Stella Artois brings in new 5% strength lager after drinkers hit out when main brand lowered to 4.6%


Stella Artois introduces new five per cent strength lager after drinkers hit out at brewer’s decision to lower main brand to 4.6

  • The Belgian brewer has rolled out Stella Artois Unfiltered, which is 5% strength
  • The firm says the new pilsner-style drink ‘honours’ historical brewing methods
  • It comes after it angered drinkers by reducing its Original brand to 4.6% in 2020 

Stella Artois has introduced a new five per cent lager after drinkers hit out at it for lowering the alcohol strength of its main brand.

The Belgian brewer has rolled out its new Stella Artois Unfiltered as its strongest available drink, less than two years after it dropped the strength of its original brand.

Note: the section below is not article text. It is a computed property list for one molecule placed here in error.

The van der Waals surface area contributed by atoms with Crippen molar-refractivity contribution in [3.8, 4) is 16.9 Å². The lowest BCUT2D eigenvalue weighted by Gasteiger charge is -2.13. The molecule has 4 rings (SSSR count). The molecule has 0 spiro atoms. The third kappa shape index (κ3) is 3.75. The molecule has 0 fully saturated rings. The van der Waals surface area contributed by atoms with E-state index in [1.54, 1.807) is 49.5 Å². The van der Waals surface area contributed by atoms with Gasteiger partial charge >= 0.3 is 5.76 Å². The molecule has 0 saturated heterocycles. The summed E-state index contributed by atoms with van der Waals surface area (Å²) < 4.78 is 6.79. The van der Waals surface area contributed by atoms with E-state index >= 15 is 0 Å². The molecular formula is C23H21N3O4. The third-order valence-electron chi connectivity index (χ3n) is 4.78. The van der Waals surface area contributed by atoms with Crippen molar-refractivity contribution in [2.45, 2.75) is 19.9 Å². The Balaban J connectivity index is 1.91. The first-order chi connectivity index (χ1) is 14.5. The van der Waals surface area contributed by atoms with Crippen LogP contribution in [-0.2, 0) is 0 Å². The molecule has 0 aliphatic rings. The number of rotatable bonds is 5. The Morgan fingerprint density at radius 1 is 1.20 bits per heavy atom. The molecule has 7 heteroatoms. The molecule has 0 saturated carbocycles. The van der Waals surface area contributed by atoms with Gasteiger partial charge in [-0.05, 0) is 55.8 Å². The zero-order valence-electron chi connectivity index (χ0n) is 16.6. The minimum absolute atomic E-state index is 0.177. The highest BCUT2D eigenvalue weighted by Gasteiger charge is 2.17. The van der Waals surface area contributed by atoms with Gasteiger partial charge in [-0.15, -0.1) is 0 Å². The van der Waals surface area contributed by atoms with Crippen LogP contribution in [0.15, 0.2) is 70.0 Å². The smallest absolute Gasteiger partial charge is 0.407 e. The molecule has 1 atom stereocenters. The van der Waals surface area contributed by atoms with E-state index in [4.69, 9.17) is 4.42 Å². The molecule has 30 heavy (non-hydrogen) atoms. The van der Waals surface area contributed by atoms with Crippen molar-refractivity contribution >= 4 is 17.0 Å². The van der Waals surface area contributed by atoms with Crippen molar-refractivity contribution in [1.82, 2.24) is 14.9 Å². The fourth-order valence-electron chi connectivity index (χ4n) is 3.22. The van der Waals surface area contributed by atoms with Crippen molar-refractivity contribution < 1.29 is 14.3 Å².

The pilsner-style beer is being marketed as an ‘unfiltered premium lager’ and reverses a trend of lowering alcohol levels.

It comes after drinkers were left furious when the brewer reduced the strength of its main brand from 4.8 per cent to 4.6 per cent in 2020.

The firm said the change had come due to ‘health and wellness trends’, and while customers hit out at the move, the brewer insisted it hadn’t changed the taste.

Stella Artois says its new unfiltered beer (pictured) is five per cent alcohol strength, making it the strongest it has available

Stella Artois says its new unfiltered beer (pictured) is five per cent alcohol strength, making it the strongest it has available

The firm was lambasted by drinkers after it lowered the strength of its main brand (pictured) to 4.6 per cent in 2020